Botanical Name: Ulmus rubra
*Ulmus americana L. var. rubra Aiton
*Ulmus crispa Willd.
*Ulmus dimidiata Raf.
*Ulmus elliptica Anon.
*Ulmus fulva Michx., Loudon, Bentley & Trimen, Sarg.
*Ulmus Heyderi Späth
*Ulmus pinguis Raf.
*Ulmus pubescens Walter
Common Name: Grey Elm, Red Elm, Slippery Elm, Soft Elm. or Indian elm.
Habitat: Ulmus rubra is native to Central and Southern N. America – Maine to Florida, west to Texas and North Dakota. It grows on the rich deep soils, often calcareous, on the banks of streams and low rocky hillsides.
Ulmus rubra is a medium-sized deciduous tree with a spreading head of branches, commonly growing to 12–19 m (39–62 ft), very occasionally > 30 m (98 ft) in height. Its heartwood is reddish-brown, giving the tree its alternative common name ‘red elm’. The species is chiefly distinguished from American elm by its downy twigs, chestnut brown or reddish hairy buds, and slimy red inner bark. The broad oblong to obovate leaves are 10–20 cm (4–8 in) long, rough above but velvety below, with coarse double-serrate margins, acuminate apices and oblique bases; the petioles are 6–12 mm (1?4–15?32 in) long. The leaves are often red tinged on emergence, turning dark green by summer, and then a dull yellow in the fall. The perfect, apetalous, wind-pollinated flowers are produced before the leaves in early spring, usually in tight, short-stalked, clusters of 10–20. The reddish-brown fruit is an oval winged samara, orbicular to obovate, slightly notched at the top, 12–18 mm (15?32–23?32 in) long, the single, central seed coated with red-brown hairs, naked elsewhere.
The species has seldom been planted for ornament in its native country. It occasionally appeared in early 20th-century US nursery catalogues. Introduced to Europe and Australasia, it has never thrived in the UK; Elwes & Henry knew of not one good specimen, and the last tree planted at Kew attained a height of only 12 m (39 ft) in 60 years. Specimens supplied by the Späth nursery to the Royal Botanic Garden Edinburgh in 1902 as U. fulva may survive in Edinburgh as it was the practice of the Garden to distribute trees about the city (viz. the Wentworth Elm). A specimen at RBGE was felled c.1990. The current list of Living Accessions held in the Garden per se does not list the plant. Several mature trees survive in Brighton (see Accessions). The tree was propagated and marketed in the UK by the Hillier & Sons nursery, Winchester, Hampshire, from 1945, with 20 sold in the period 1970 to 1976, when production ceased.
Leaves – raw or cooked. Inner bark – raw or cooked. It can be dried, ground into a powder and then used as a thickener in soups or added to cereal flours when making bread etc. It can also be chewed as a thirst quencher. The inner bark has been cooked with fats in order to prevent them becoming rancid. Immature fruit – raw or cooked. The fruit is about 20mm in diameter. A tea-like beverage can be brewed from the inner bark.
Ulmus rubra bark is a widely used herbal remedy and is considered to be one of the most valuable of remedies in herbal practice. In particular, it is a gentle and effective remedy for irritated states of the mucous membranes of the chest, urinary tubules, stomach and intestines. The inner bark contains large quantities of a sticky slime that can be dried to a powder or made into a liquid. The inner bark is harvested in the spring from the main trunk and from larger branches, it is then dried and powdered for use as required. Ten year old bark is said to be best. Fine grades of the powder are best for internal use, coarse grades are better suited to poultices. The plant is also part of a North American formula called essiac which is a popular treatment for cancer. Its effectiveness has never been reliably proven or disproven since controlled studies have not been carried out. The other herbs included in the formula are Arctium lappa, Rumex acetosella and Rheum palmatum. The inner bark is demulcent, diuretic, emollient, expectorant, nutritive. It has a soothing and healing effect on all parts of the body that it comes into contact with and is used in the treatment of sore throats, indigestion, digestive irritation, stomach ulcers etc. It used to be frequently used as a food that was a nutritive tonic for the old, young and convalescents. It was also applied externally to fresh wounds, burns and scalds. The bark has been used as an antioxidant to prevent fats going rancid. The whole bark, including the outer bark, has been used as a mechanical irritant to abort foetuses. Its use became so widespread that it is now banned in several countries.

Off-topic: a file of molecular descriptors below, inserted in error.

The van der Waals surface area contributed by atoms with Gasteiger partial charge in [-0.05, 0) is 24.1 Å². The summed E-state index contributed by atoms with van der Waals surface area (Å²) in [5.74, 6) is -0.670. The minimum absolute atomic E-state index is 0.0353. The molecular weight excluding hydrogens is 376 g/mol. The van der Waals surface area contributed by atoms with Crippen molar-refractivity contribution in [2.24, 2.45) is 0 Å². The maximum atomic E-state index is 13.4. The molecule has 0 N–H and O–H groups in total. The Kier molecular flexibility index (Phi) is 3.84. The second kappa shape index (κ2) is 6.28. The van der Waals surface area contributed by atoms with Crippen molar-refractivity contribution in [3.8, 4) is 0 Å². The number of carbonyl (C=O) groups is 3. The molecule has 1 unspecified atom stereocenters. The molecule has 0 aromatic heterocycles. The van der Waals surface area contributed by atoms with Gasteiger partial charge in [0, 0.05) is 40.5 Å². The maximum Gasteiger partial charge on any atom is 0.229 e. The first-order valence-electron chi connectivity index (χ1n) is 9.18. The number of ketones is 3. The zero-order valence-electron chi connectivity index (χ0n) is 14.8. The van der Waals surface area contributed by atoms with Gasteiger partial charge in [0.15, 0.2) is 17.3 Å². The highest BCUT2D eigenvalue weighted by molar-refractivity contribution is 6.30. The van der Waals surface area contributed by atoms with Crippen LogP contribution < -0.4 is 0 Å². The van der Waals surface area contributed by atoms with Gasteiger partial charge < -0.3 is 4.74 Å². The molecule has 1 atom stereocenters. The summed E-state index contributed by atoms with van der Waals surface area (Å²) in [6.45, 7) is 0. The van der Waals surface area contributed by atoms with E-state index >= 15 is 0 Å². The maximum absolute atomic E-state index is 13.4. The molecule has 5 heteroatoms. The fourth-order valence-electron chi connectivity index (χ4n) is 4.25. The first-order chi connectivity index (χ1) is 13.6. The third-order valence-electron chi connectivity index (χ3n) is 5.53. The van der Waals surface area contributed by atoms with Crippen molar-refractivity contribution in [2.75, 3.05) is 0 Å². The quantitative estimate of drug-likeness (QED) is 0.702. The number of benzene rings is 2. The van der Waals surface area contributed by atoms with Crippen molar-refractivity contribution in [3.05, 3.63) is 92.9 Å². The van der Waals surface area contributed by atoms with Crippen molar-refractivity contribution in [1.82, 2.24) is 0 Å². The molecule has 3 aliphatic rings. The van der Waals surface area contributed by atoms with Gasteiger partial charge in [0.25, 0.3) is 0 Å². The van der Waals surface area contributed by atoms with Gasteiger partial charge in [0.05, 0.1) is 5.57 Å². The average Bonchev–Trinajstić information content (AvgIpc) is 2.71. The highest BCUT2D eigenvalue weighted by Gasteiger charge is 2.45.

A fibre obtained from the inner bark is used to make a twine. The boiled bark has been used for making matting, nets etc. The inner bark has been used in making baskets. The bark has been used as a roofing material. The weathered bark has been used as kindling for starting a fire. Wood – very close-grained, tough, heavy, hard, strong, durable, easy to split. It weighs 43lb per cubic foot and is used for fence posts, window sills, agricultural implements etc.
Known Hazards: Outer bark constituents known to cause abortions – avoid during pregnancy.
Disclaimer : The information presented herein is intended for educational purposes only. Individual results may vary, and before using any supplement, it is always advisable to consult with your own health care provider.